How will this help conditioning our bodies for dancing? By keeping the general conditioning specific to the sporting demands we can then begin to fully develop our potential, along with not competing for energy demands within the body.

With all of this in mind, let’s examine why running for long distances will be detrimental for bboying and dancing in general.

What does running (long, slow distance) create?

The reason many people approach running in general as a form of cross training is for a few reasons, mainly to increase mental endurance or toughness, and the feeling of “sweat” or “soreness”, which are both sensations that largely do nothing to create the positive training effect that we are training for (mainly, more power and stability in our movements, and less injuries throughout our career).

That is of course, unless your footwork sets extend that long. Even then, the demand should match the exercise, and running is a linear exercise, as opposed to the three-dimensional, ground-based movement that is bboying.

If you are looking for cross-training methods or movements outside of bboying to further improve your art and movement, perform ground-based movements such as Turkish Get-Ups and Mountain Climbers.

(Keep the movements similar yet basic if aiming for conditioning, and when practicing technique-oriented movements such as footwork drills or powermoves, increase your focus and make sure to be fresh during practice.)

Yes, aerobic metabolism will help shuttle oxygen to the previously used muscles, but we will be using this system during rest periods anyway. However, this does bring up some counterpoints to my argument:  Do we need at least one aerobic-focused day to develop this aspect of the metabolism?

Perhaps, but only if all the other aspects of training and injury prevention are accounted for as well, as the body’s ligaments, tendons, etc. will need general recovery on top the body’s metabolic system. Further, let’s take into account an amateur or even professional bboys’ dancing career, and what adjustments I would make to further enhance their metabolic system:

  • It is not unheard of to hear dancers taking 2-3 hours practicing technique everyday, on top of preparing for auditions, and performances/battles as well.
  • If anything, an off day of simple toprock or upright movements after 3-4 days of technique training, and 1-2 days of general conditioning can be recommended, depending upon competition/performance demands.
  • If further away from a competition, then perhaps an inversion of the above, with 3 days of general conditioning, and 2-3 days of technique training can be used instead.
  • A better training habit would be to include a specific functional and dynamic warm-up involving the whole body, which can increase metabolism, create a positive training effect on our posture (instead of just sitting on YouTube and watching bboy videos), along with helping shuttle any metabolites from an excessive workload from dancing and exercising everyday.

If one is aiming to “get in shape” (and I’m assuming this general phrase is used to either refer to losing body fat or increasing one’s anaerobic metabolism in regards to dancing) for bboying:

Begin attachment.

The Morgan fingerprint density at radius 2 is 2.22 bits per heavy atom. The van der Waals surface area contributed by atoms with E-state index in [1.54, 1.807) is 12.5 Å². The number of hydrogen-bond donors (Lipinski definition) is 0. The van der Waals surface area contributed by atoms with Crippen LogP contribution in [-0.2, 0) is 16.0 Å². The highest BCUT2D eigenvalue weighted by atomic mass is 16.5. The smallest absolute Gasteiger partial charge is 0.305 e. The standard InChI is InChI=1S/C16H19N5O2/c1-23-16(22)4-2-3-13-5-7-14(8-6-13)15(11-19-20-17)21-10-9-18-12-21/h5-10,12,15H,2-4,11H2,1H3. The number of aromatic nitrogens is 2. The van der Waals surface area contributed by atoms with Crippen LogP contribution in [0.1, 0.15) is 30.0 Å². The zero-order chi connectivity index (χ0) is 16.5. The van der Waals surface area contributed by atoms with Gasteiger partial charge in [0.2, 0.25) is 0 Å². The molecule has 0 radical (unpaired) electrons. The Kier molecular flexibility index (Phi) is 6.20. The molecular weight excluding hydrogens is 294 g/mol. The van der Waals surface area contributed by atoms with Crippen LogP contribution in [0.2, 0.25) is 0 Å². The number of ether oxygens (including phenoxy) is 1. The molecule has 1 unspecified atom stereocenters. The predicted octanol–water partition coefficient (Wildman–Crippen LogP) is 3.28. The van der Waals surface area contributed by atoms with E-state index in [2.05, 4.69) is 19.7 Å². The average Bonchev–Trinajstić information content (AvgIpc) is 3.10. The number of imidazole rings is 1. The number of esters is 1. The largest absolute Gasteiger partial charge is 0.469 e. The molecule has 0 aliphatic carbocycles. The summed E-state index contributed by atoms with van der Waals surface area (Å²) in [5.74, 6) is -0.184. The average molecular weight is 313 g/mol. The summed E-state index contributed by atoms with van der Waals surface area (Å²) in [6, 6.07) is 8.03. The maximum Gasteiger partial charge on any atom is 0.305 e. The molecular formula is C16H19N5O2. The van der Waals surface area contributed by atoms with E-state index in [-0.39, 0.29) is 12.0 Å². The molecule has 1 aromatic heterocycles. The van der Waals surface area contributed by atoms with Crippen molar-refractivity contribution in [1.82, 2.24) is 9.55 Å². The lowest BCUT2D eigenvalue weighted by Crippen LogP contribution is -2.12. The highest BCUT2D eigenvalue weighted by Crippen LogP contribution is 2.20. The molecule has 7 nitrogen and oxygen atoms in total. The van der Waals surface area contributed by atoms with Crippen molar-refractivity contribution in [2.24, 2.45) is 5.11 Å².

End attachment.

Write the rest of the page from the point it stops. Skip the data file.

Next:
• Follow a nutrition plan to enhance this lifestyle. You won’t help recover your wrists or knees by eating Wendy’s and smashing PopTarts like it’s your job, so take some time to learn how to cook.
  • Stop running for long distances.
  • Generally speaking, bboying doesn’t necessarily require the most absolute strength; rather more relative strength to one’s bodyweight is necessary. So acquiring mastery of basic bodyweight movements will help tremendously, as opposed to developing strength on the powerlifting or even bodybuilding movements traditionally seen in gyms across the nation. This is also why you see others who have developed a mastery of their bodyweight:strength levels early on before starting bboying become wildly successful with their movements. (Re: Bboy Spee-D – Capoeira before breaking, Bboy Napalm of LOZ – Martial Arts either before or simultaneously with breaking, etc.)

In closing, a dynamic art form such as bboying takes up both anaerobic and aerobic measures – there is no way to turn one off completely in relation to one another. The more anaerobic an activity is (sprinting, windmills, flipping), the higher energy demand is needed, and likewise the larger the rest time. However, we must develop the anaerobic system much more than the aerobic system to prevent our dance from deteriorating. Further, keeping our nervous system “fresh” will help create crisper moves. I can’t imagine going for 10 rounds in a 1v1, staying fresh, and having moves upon moves. That is, unless my name is Bboy Cloud.

[youtube http://www.youtube.com/watch?v=N0BdrXthyo8]


This is where art meets science, as a dancer is not restricted by rules or regulations in their own practice. If a dancer stays creative, there is nothing saying that being stronger, faster, or more powerful will lend itself to more victories. Slow, robotic movements can certainly be funky.

[youtube http://www.youtube.com/watch?v=bNC3x9Gsyt0]


However, in terms of general length of dance careers, along with keeping joints and movement healthy, I would generally avoid running and jogging as a whole in order to avoid injuries(-2) and staying strong and powerful throughout my dance career.


1- http://www.ingentaconnect.com/content/adis/smd/2001/00000031/00000010/art00003

2- http://www.ingentaconnect.com/content/adis/smd/2005/00000035/00000011/art00005